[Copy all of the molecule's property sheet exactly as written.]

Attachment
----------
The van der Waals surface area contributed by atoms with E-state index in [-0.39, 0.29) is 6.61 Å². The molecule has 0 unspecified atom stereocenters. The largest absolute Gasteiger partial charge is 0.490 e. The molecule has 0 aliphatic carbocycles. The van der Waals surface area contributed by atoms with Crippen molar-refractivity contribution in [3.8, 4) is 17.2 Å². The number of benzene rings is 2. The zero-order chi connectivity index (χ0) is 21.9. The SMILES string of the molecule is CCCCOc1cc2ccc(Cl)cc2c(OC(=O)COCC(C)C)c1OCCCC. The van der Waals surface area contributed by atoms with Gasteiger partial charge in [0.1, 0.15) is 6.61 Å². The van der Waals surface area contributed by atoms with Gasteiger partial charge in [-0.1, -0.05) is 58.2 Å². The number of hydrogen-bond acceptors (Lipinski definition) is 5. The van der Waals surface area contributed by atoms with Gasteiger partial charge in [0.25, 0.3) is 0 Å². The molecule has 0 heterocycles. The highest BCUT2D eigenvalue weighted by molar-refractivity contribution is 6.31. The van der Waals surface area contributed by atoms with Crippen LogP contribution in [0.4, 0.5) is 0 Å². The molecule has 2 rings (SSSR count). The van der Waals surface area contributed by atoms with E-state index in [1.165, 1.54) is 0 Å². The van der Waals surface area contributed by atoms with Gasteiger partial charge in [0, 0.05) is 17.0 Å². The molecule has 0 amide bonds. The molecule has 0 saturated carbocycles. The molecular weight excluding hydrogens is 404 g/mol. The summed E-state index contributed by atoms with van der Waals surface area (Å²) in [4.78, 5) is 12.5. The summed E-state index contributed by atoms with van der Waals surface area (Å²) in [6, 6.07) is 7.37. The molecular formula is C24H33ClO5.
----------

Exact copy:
The van der Waals surface area contributed by atoms with E-state index in [-0.39, 0.29) is 6.61 Å². The molecule has 0 unspecified atom stereocenters. The largest absolute Gasteiger partial charge is 0.490 e. The molecule has 0 aliphatic carbocycles. The van der Waals surface area contributed by atoms with Crippen molar-refractivity contribution in [3.8, 4) is 17.2 Å². The number of benzene rings is 2. The zero-order chi connectivity index (χ0) is 21.9. The SMILES string of the molecule is CCCCOc1cc2ccc(Cl)cc2c(OC(=O)COCC(C)C)c1OCCCC. The van der Waals surface area contributed by atoms with Gasteiger partial charge in [0.1, 0.15) is 6.61 Å². The van der Waals surface area contributed by atoms with Gasteiger partial charge in [-0.1, -0.05) is 58.2 Å². The number of hydrogen-bond acceptors (Lipinski definition) is 5. The van der Waals surface area contributed by atoms with Gasteiger partial charge in [0.25, 0.3) is 0 Å². The molecule has 0 heterocycles. The highest BCUT2D eigenvalue weighted by molar-refractivity contribution is 6.31. The van der Waals surface area contributed by atoms with Crippen LogP contribution in [0.4, 0.5) is 0 Å². The molecule has 2 rings (SSSR count). The van der Waals surface area contributed by atoms with E-state index in [1.165, 1.54) is 0 Å². The van der Waals surface area contributed by atoms with Gasteiger partial charge in [0, 0.05) is 17.0 Å². The molecule has 0 amide bonds. The molecule has 0 saturated carbocycles. The molecular weight excluding hydrogens is 404 g/mol. The summed E-state index contributed by atoms with van der Waals surface area (Å²) in [4.78, 5) is 12.5. The summed E-state index contributed by atoms with van der Waals surface area (Å²) in [6, 6.07) is 7.37. The molecular formula is C24H33ClO5.